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|Diji, Chuks J and Wahab Lukman|
|University of Ibadan, Nigeria|
|ScientificTracks Abstracts: J Pet Environ Biotechnol|
|The adoption of any petroleum arrangement - concessionary or contractual - is a financial issue that is centered on how costs are recovered and profits divided, which is at the heart of taxation and economic rent theories. Hence countries are expected to make the tax system attractive for the IOCs in order to encourage inward investment. The effectiveness of any petroleum arrangement depends largely on the attractiveness of its underlying tax regime which, in turn, depends on the effectiveness of its design and implementation. The uncertainty created by the non-passage of the proposed Nigeria Petroleum Industry Bill (PIB) over the years has continued to impede investments in the oil and gas sector in Nigeria. Oil Producers Trade Section (OPTS) and other stakeholders in the sector in Nigeria have expressed concerns over the Federal Government’s intention to change the laws governing the oil and gas industry including the fiscal terms. The aim of the study is to critically examine whether the Nigerian petroleum tax system is appropriately designed and effectively implemented to achieve the benefits the country desires from its petroleum taxation arrangements. The study reviews the current and post PIB upstream fiscal regimes and undertook a comparative examination of Nigeria’s fiscal regime against selected world fiscal arrangements. The study also determined how Nigeria’s fiscal regime holds up against key features of importance to government and prospective investors, which include degree of stability, flexibility, neutrality and how the regime distributes the burden of risk between the resource owner and the oil companies. The study concluded from preliminary studies that there is a correlation between fiscal terms (tax and royalty) and various profitability indexes (DCFR, PIR, AVP, PVP, MCI & payout). The global comparative analysis result also shows that Nigeria fiscal terms (pre & post PIB) are outside the competitive window and will invariably discourage foreign direct investments.|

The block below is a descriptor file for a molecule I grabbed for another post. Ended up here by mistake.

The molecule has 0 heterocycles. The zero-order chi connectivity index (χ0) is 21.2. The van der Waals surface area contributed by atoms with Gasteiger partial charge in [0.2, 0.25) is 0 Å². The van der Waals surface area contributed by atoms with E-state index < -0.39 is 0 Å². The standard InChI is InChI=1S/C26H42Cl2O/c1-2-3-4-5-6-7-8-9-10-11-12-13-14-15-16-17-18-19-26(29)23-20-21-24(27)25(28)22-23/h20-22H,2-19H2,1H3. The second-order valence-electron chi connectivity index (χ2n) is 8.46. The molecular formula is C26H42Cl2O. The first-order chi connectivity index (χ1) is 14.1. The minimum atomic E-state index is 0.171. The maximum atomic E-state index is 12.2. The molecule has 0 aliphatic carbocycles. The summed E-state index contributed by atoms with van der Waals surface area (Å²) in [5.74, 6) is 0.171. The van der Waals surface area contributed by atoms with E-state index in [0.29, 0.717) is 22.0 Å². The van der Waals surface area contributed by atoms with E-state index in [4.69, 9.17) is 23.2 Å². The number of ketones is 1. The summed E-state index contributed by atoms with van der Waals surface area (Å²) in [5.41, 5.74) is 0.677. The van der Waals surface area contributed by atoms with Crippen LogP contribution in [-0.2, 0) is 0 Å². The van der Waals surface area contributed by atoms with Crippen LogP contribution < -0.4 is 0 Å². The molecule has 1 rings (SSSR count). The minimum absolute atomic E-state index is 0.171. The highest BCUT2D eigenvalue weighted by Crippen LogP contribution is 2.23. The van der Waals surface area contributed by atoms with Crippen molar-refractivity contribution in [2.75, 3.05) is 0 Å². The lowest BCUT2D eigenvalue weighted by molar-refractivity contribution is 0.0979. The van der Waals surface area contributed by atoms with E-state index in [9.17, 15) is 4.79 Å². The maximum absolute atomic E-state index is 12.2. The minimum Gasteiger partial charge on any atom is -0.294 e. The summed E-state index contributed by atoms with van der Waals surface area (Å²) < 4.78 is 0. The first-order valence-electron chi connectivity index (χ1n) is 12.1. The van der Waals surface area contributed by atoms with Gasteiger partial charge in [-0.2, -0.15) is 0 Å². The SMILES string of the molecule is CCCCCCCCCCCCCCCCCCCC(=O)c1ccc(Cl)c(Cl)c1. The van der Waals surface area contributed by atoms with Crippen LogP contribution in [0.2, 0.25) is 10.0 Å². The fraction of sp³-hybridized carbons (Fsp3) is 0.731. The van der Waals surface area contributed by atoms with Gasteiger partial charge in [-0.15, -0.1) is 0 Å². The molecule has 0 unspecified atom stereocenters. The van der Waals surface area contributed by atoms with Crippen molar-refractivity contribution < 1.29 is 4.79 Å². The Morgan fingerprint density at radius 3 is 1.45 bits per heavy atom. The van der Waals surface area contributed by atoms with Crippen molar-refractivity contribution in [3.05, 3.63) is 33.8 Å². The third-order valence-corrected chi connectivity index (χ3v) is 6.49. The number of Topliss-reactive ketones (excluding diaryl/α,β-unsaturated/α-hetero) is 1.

Diji, Chuks J obtained a PhD in Mechanical Engineering from the University of Ibadan in 2008, Master of Science degree (MSc) in Mechanical Engineering from the University of Ibadan in 1997 and a Bachelor of Science (BSc) from the Obafemi Awolowo University (Formerly University of Ife) in 1987. He has a professional postgraduate qualifying Diploma in Management Consultancy Practice and Organizational Transformation of the International Professional Managers Association (IPMA–Uk). He is currently a Senior Lecturer and the Head of Department of Mechanical Engineering, University of Ibadan, Nigeria. He currently teaches courses in thermofluids, material science, production technology and entrepreneurship as well as energy studies at both undergraduate and postgraduate level. He also serves as an Associate Lecturer in two major academic Centres of the University of Ibadan: Centre for Sustainable Development (CESDEV) and the Centre for Petroleum, Economics, Energy and Law (CPEEL). His core competences are in energy studies, environment and small business development.
Email: [email protected]
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